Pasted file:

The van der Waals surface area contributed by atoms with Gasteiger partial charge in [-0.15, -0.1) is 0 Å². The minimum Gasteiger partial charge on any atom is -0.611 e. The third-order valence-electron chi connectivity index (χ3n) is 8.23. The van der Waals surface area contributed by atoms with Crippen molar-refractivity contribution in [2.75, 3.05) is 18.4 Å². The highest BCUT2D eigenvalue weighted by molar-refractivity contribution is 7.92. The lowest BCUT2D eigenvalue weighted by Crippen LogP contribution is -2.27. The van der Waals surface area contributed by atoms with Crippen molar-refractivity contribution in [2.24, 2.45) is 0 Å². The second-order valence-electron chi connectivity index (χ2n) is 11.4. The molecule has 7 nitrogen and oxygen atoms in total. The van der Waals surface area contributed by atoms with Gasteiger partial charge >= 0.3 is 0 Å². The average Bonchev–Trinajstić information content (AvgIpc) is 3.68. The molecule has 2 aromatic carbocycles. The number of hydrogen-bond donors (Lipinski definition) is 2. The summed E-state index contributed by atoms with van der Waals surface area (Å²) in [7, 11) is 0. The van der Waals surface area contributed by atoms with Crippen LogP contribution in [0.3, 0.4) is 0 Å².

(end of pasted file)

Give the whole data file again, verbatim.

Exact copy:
The van der Waals surface area contributed by atoms with Gasteiger partial charge in [-0.15, -0.1) is 0 Å². The minimum Gasteiger partial charge on any atom is -0.611 e. The third-order valence-electron chi connectivity index (χ3n) is 8.23. The van der Waals surface area contributed by atoms with Crippen molar-refractivity contribution in [2.75, 3.05) is 18.4 Å². The highest BCUT2D eigenvalue weighted by molar-refractivity contribution is 7.92. The lowest BCUT2D eigenvalue weighted by Crippen LogP contribution is -2.27. The van der Waals surface area contributed by atoms with Crippen molar-refractivity contribution in [2.24, 2.45) is 0 Å². The second-order valence-electron chi connectivity index (χ2n) is 11.4. The molecule has 7 nitrogen and oxygen atoms in total. The van der Waals surface area contributed by atoms with Gasteiger partial charge >= 0.3 is 0 Å². The average Bonchev–Trinajstić information content (AvgIpc) is 3.68. The molecule has 2 aromatic carbocycles. The number of hydrogen-bond donors (Lipinski definition) is 2. The summed E-state index contributed by atoms with van der Waals surface area (Å²) in [7, 11) is 0. The van der Waals surface area contributed by atoms with Crippen LogP contribution in [0.3, 0.4) is 0 Å².